African Monkeypox Escapes Nigeria

Monkeypox: First cases of rare infection diagnosed in UK

| CDC is monitoring disease

| Rob Picheta, CNN – Two people have been diagnosed with monkeypox in Britain in apparently unrelated cases.

Both patients are believed to have contracted the disease in Nigeria before traveling to England, and were diagnosed days apart.

There is no known UK link between the two patients.

It comes after a Nigerian resident was diagnosed with the disease in Cornwall last week.

The infection had never previously been diagnosed in the United Kingdom.

The second patient is being treated in a specialist infectious disease unit.

Monkeypox is a rare viral infection that typically only leads to mild illness and is said not spread easily between people. [Note: CDC images of monkeypox do not appear to be “mild”.]

Its symptoms include fever, muscle aches, and rash. People usually recover within a few weeks, though it can lead to serious illness in some cases.

PHE said they were contacting a number of people who may have been in contact with the patients, including fellow passengers who traveled with the initial patient on their flight from Nigeria.

“It is very unusual to see two cases in such a relatively short space of time. We are working hard to contact individuals, including healthcare workers, that might have come into contact with the individual to provide information and health advice,” Nick Phin, the deputy director of the National Infection Service.

“We know that in September 2017, Nigeria experienced a large sustained outbreak of monkeypox,” he added. “It is likely that monkeypox continues to circulate in Nigeria and could, therefore, affect travelers who are returning from this part of the world.”

As many as one in ten cases of the disease in Africa result in death, according to the United States’ Centers for Disease Control and Prevention. The disease requires two people to be in close contact in order to be passed between them. See the full story at CNN. (Story continues below … )


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What is Monkeypox virus?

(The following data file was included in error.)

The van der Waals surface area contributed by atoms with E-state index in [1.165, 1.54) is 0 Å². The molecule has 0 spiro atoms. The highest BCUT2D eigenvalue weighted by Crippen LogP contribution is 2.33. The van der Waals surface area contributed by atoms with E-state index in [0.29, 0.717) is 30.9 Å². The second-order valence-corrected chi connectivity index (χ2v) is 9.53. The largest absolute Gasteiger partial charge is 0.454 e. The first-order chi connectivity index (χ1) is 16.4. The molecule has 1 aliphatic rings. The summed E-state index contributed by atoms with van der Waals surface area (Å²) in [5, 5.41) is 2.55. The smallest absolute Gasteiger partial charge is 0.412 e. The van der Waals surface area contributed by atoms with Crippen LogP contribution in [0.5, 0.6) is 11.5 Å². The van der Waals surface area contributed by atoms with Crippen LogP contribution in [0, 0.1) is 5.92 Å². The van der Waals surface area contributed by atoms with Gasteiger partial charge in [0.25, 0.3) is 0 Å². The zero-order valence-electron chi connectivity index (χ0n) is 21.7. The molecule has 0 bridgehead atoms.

Monkeypox is an infectious disease caused by the monkeypox virus.

Symptoms begin with fever, headache, muscle pains, swollen lymph nodes, and feeling tired.[1] This is followed by a rash that forms blisters and crusts over.

The time from exposure to onset of symptoms is around 10 days.

The duration of symptoms is typically 2 to 5 weeks.

Monkeypox may be spread from handling bush meat, an animal bite or scratch, body fluids, contaminated objects, or close contact with an infected person.[5] The virus is believed to normally circulate among certain rodents in Africa.

Diagnosis can be confirmed by testing a lesion for the virus’s DNA.

The disease can appear similar to chickenpox.

The smallpox vaccine is believed to prevent infection. Cidofovir may be useful as treatment.

The risk of death in those infected is up to 10%.

The disease mostly occurs in Central and West Africa.

It was first identified in 1958 among laboratory monkeys.

The first cases in humans were found in 1970 in the Democratic Republic of the Congo.[6] An outbreak that occurred in the United States in 2003 was traced to a pet store where imported Gambian rodents were sold.

Monkeypox virus causes the disease in both humans and animals. It was first identified in 1958 as a pathogen of crab-eating macaque monkeys (Macaca fascicularis) being used as laboratory animals. The crab-eating macaque is often used for neurological experiments. Monkeypox virus is an Orthopoxvirus, a genus of the family Poxviridae that contains other viral species that target mammals. The virus is found mainly in tropical rainforest regions of Central and West Africa.

The virus was first discovered in monkeys (hence the name) in 1958, and in humans in 1970. Between 1970 and 1986, over 400 cases in humans were reported. Small viral outbreaks with a death rate in the range of 10% and a secondary human-to-human infection rate of about the same amount occur routinely in equatorial Central and West Africa.

The primary route of infection is thought to be contact with the infected animals or their bodily fluids.

The first reported outbreak in the United States occurred in 2003 in the Midwestern states of Illinois, Indiana, and Wisconsin, with one occurrence in New Jersey. The outbreak was traced to prairie dogs infected from an imported Gambian pouch rat. No deaths occurred.

The virus can spread both from animal-to-human and from human-to-human. Infection in the former can occur via an animal bite or by direct contact with an infected animal’s bodily fluids.

The virus can spread in the latter both by respiratory (airborne) contact and by contact with an infected person’s bodily fluids. Risk factors for transmission include sharing a bed or room, or using the same utensils as an infected patient.

An increased transmission risk is associated with factors involving introduction of virus to the oral mucosa.

The incubation period is 10–14 days. Prodromal symptoms include swelling of lymph nodes, muscle pain, headache, and fever prior to the emergence of the rash. The rash is usually only present on the trunk, but has the capacity to spread to the palms and soles of the feet, occurring in a centrifugal distribution. The initial macular lesions exhibit a papular, then vesicular and pustular appearance.


In addition to monkeys, reservoirs for the virus are found in Gambian pouched rats (Cricetomys gambianus), dormice (Graphiurus spp.) and African squirrels (Heliosciurus, and Funisciurus). The use of these animals as food may be an important source of transmission to humans.